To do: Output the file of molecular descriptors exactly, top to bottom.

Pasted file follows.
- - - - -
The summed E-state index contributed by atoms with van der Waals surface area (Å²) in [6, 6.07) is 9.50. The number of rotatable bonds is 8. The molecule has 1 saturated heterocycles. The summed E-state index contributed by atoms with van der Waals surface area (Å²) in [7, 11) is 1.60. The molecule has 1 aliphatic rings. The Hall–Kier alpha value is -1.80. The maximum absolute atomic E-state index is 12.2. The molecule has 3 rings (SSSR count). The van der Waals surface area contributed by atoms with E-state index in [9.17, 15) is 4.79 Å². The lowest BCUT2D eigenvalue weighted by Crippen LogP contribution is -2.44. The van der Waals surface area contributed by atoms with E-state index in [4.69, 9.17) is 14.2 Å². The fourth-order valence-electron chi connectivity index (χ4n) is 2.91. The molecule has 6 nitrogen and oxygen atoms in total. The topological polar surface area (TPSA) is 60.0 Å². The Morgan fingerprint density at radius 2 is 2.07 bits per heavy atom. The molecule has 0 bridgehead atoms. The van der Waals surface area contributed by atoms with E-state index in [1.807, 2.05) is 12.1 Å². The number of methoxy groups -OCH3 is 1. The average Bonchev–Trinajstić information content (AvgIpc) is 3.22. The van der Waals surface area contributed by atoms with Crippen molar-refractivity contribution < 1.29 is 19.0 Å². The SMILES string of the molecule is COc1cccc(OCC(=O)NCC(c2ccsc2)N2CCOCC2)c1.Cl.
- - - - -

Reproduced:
The summed E-state index contributed by atoms with van der Waals surface area (Å²) in [6, 6.07) is 9.50. The number of rotatable bonds is 8. The molecule has 1 saturated heterocycles. The summed E-state index contributed by atoms with van der Waals surface area (Å²) in [7, 11) is 1.60. The molecule has 1 aliphatic rings. The Hall–Kier alpha value is -1.80. The maximum absolute atomic E-state index is 12.2. The molecule has 3 rings (SSSR count). The van der Waals surface area contributed by atoms with E-state index in [9.17, 15) is 4.79 Å². The lowest BCUT2D eigenvalue weighted by Crippen LogP contribution is -2.44. The van der Waals surface area contributed by atoms with E-state index in [4.69, 9.17) is 14.2 Å². The fourth-order valence-electron chi connectivity index (χ4n) is 2.91. The molecule has 6 nitrogen and oxygen atoms in total. The topological polar surface area (TPSA) is 60.0 Å². The Morgan fingerprint density at radius 2 is 2.07 bits per heavy atom. The molecule has 0 bridgehead atoms. The van der Waals surface area contributed by atoms with E-state index in [1.807, 2.05) is 12.1 Å². The number of methoxy groups -OCH3 is 1. The average Bonchev–Trinajstić information content (AvgIpc) is 3.22. The van der Waals surface area contributed by atoms with Crippen molar-refractivity contribution < 1.29 is 19.0 Å². The SMILES string of the molecule is COc1cccc(OCC(=O)NCC(c2ccsc2)N2CCOCC2)c1.Cl.